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Getting to Know Your AR

Getting to Know Your AR

With AR-style rifle and carbine sales near critical mass, a large number of them are already sitting in closets, gun-safes and under beds, patiently waiting to be exercised. Whatever the reason you decided to buy one—hunting, home-defense, competition, uncertain times—this investment does more for you in hand than out. So what do you do with your new AR? Like any other multi-function tool, you simply get to know it. Intimately.

If you left the gun shop without also accessorizing your AR, congratulations. Don't get me wrong, a good enhanced sighting system, shooting sling, gun-light, extra magazines and plenty of ammunition are all worthy complements to your gun, but you don't have to have them all to make it work for you right off the bat. Instead, focus on the basics of learning to operate it competently and accurately. Given that ammunition may soon be very expensive and possibly scarce, stocking up on a healthy quantity to support familiarization, regular range time and whatever use you intend the AR for makes sense now. My guess is that optics and other ancillary items will be available well into the future so there will be ample time for them later.

Iron sights are not only perfectly suitable for familiarization shooting, they're either going to perform primary aiming duties or serve as back-ups. Either way you need to learn how to adjust them properly, zero the AR at an appropriate range and use at other distances. There's much confusion about the best zero range to achieve similar points of impact at defensive ranges and further targets. In reality there is no "best." It's entirely dependent on the bullet you use and how fast it's flying when it leaves the muzzle. A good ballistics program will help you compare different zeros while showing where they impact other distances. If you don't have one, using the standard 100-yard/meter zero and learning where to hold at different distances works just fine. The key is in taking the time to learn it. Even if using a ballistics program, verify with real shooting before relying on any hold data.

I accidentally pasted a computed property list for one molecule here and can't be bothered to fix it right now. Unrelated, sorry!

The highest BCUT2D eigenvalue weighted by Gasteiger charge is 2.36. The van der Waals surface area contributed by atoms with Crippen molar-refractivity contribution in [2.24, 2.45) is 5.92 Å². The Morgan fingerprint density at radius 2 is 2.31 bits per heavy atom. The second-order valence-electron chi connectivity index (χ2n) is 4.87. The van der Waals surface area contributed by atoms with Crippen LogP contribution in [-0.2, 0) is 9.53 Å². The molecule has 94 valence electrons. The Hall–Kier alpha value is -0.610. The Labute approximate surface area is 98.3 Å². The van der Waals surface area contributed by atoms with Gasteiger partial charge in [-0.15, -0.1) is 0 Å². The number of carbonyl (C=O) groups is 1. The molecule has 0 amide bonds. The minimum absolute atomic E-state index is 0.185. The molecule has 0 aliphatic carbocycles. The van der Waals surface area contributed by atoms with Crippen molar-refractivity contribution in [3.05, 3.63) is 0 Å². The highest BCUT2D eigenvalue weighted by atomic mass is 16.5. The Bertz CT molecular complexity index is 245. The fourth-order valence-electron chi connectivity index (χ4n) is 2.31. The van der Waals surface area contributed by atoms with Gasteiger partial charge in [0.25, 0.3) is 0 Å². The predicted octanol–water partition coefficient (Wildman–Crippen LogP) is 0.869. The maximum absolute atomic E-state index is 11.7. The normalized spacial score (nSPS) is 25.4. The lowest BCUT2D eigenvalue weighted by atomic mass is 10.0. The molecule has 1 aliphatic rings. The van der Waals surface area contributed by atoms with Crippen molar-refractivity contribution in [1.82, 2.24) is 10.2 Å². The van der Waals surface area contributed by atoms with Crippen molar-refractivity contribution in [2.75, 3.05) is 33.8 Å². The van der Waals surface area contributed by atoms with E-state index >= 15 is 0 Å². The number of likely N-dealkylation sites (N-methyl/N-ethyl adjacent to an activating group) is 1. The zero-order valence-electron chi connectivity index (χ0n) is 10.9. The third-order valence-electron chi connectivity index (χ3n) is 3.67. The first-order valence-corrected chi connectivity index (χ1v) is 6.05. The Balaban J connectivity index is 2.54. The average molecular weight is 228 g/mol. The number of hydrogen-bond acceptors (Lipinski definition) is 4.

Finally, spend time working through the steps for efficient reloading/unloading, clearing malfunctions/stoppages and maintaining your AR. Learn the ins and outs of the gun and strive to do all practical actions in the dark—without aid of any light. Eventually, you'll get to a point where your AR familiarity will place it high on your list of favorite "go-to" tools. Many resources exist for instruction on shooting ARs; ranging from the basic owner's manual to complex tactical guides. If you're new to this game, stick with the basics and master them. From there you can begin to think about other practical uses for your AR and potential accessories. In the meantime, stock up on ammunition and 30-round magazines while they're still around…and still legal to purchase. Shoot as much as you can and you'll find it's more fun than you imagined. Share your AR and your family and friends may soon want one too.

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